they didn’t. You got into your kidney. These guys. Anyway, so the Romans are now free to restore order in our day out which they do very efficiently. Typical Redmond style, just chop off the heads of the people that started the trouble. Wow, yeah. Then Then let’s take that property and put it in the public treasury. Now everybody’s happy
Dr G 34:07
in the public treasury of a day out or in the public treasury of room doesn’t say
Dr Rad 34:11
but I’m presuming on day because they are restoring order in Yeah, yeah. The day in Sorry, I shouldn’t say the dance. The odd dance apparently is what they called a dance just seems so
Dr G 34:22
you can say all day. And so it’s a very English thing. Let’s okay.
Dr Rad 34:25
Yeah. The day is felt that the Romans had now repaid the debt. So after that terrible decision that they made, they have helped them out. But the Roman senate is actually still feeling really guilty about that thing. They just the disgrace really hangs over Rome for years and years, according to Libby’s account. So again, it goes back to Rome, anyway, of course, gets his triumph. Exactly feeling pretty good about himself. Kubilius, a guy that had been the commander of the volsky in forces is made to walk in front of his chariot, there is all the booty taken from the moleskin army before they made them pass under the yoke. So that’s all looking pretty good for him. Quint Diaz capital lioness also is singled out for praise by levy because whilst the gayness was off doing all that kind of stuff, he made sure that there was peace in Rome itself, making sure that law was justly applied, whether you are a patrician or whether you’re a poor being my
Dr G 35:28
normal gang warfare, no more chasing after pretty women in the streets,
Dr Rad 35:32
or ducting urine relative
Dr G 35:36
has been a tough year for this kind of thing.
Dr Rad 35:38
Yeah, so the Senate is really happy because I presume by Senators levy also is obviously just meeting patricians more generally, they are happy with Quintos capital owners because they see him as being you know, a strict console someone who’s keeping things in line. But the plebeians are not alienated by his strictness. They don’t see him as super oppressive, they see him as someone who’s got a lot of personal dignity and integrity, integrity, and they’re happy to work with him. He can hold his own against the Tribune, so kind of everybody is happy. I think, as we were flagging, at the beginning of this episode, the fact that he has held the console ship so many times and seemingly over such a long period of time. He is an older man, by this point, his experience counts for a lot. He’s very beloved by the whole population. He’s well known to everybody. Yeah, absolutely. And he carries himself well, he’s he’s fair. You know, he’s strict, but he’s fair. And live. He says that by this stage of his career, he himself is almost more revered than the office of consulship itself.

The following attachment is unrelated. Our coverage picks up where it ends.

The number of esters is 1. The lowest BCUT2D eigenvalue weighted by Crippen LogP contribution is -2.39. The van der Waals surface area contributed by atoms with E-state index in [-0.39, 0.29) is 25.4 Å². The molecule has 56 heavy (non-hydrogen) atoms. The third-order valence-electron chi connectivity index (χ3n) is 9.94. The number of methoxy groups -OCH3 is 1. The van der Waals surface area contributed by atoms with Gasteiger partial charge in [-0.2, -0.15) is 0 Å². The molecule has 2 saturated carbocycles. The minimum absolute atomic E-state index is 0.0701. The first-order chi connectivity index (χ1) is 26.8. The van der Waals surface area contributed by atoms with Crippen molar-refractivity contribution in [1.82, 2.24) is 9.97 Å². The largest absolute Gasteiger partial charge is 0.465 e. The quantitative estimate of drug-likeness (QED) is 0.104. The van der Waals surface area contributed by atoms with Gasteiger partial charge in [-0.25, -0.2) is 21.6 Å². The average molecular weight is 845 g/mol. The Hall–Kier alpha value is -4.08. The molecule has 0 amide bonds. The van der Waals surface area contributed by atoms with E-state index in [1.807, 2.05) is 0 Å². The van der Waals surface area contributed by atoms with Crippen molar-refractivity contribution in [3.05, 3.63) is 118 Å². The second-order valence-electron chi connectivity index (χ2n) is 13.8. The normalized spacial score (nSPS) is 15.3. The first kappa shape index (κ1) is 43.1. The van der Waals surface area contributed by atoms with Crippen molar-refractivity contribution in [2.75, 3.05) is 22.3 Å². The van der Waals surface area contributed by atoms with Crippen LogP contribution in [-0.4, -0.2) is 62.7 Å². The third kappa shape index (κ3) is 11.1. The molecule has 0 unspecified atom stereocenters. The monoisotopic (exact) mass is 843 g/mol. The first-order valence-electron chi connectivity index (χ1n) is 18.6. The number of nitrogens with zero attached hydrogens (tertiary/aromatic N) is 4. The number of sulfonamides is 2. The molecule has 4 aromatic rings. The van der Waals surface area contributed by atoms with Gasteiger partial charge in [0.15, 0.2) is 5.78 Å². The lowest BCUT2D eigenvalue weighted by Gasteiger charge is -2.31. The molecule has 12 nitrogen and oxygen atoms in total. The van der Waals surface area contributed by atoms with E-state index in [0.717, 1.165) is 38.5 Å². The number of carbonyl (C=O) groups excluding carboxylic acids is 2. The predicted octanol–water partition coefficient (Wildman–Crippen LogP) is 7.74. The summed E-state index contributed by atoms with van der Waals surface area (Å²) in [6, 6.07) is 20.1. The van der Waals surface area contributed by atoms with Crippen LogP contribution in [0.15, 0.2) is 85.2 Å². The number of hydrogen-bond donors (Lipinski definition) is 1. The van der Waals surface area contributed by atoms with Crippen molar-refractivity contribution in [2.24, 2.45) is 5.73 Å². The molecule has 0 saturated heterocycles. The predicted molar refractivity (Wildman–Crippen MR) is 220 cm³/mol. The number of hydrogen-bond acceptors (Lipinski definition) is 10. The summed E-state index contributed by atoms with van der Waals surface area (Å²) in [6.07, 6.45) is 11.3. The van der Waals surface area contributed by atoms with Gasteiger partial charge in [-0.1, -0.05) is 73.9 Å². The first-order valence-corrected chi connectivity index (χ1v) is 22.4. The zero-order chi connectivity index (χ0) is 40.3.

Dr G 36:47
Dr Rad 36:48
patting myself a bit here. And because gayness and Quintus capital liners are doing such a great job in terms of internal harmony, external victories. I mean, come on. Oh, can you what people are forgetting about the idea of military tributes? Oh, yeah, when you got men like these on the block, who has
Dr G 37:12
time for it? Oh, just when the patricians have this sights on being able to have some proper Imperium. Alright, everyone’s like that. It’s going really well with the consuls. Now. Don’t worry about it. Exactly.
Dr Rad 37:23
So that is where I wrap up the year for 43. Before
Dr G 37:29
a year, thank you for sharing Levy’s account. I wish I had something to share in return.
Dr Rad 37:34
Look, I can’t believe that Dionysius breaks off just before that soap opera I know. But anyway, that means Dr. G, that it is time now for
Dr G 37:44
about your big
Dr Rad 37:50
thank you. Ego, you rejoined us again near to go see the eagle return in Z?
Dr G 37:58
Well, the partial pit room has the potential to earn 50 Golden Eagles across five categories, each ranked out of 10. Let’s find out together how well Rome is performing against their own criteria. Okay. Military cloud.
Dr Rad 38:16
Well, I mean, it’s pretty good guy. Got it. It
Dr G 38:20
does all right for himself doesn’t really does well. Doesn’t get any better than that. Only when the two consuls go out and and have success, I think Oh, and
Dr Rad 38:29
also, I mean, if we think about what he’s actually doing, I mean, resolving this kind of conflict. I don’t know if it’s the most illustrious thing I’ve ever seen. So he’s probably give him maybe like a seven.
Dr G 38:41
Okay, yeah, yeah, I was gonna say it’s not a full tan. I don’t think I’m that great. I think we’ve seen better and I think Ron can do
Dr Rad 38:46
I mean, he milked the most of this opportunity. There’s no doubt about that.
Dr G 38:51
That means we move on to diplomacy.
Dr Rad 38:55
Well, okay. Even though obviously, warfare tends to imply that diplomacy has failed. I think the Romans did kind of try like there was some negotiating it was pretty strict.
Dr G 39:09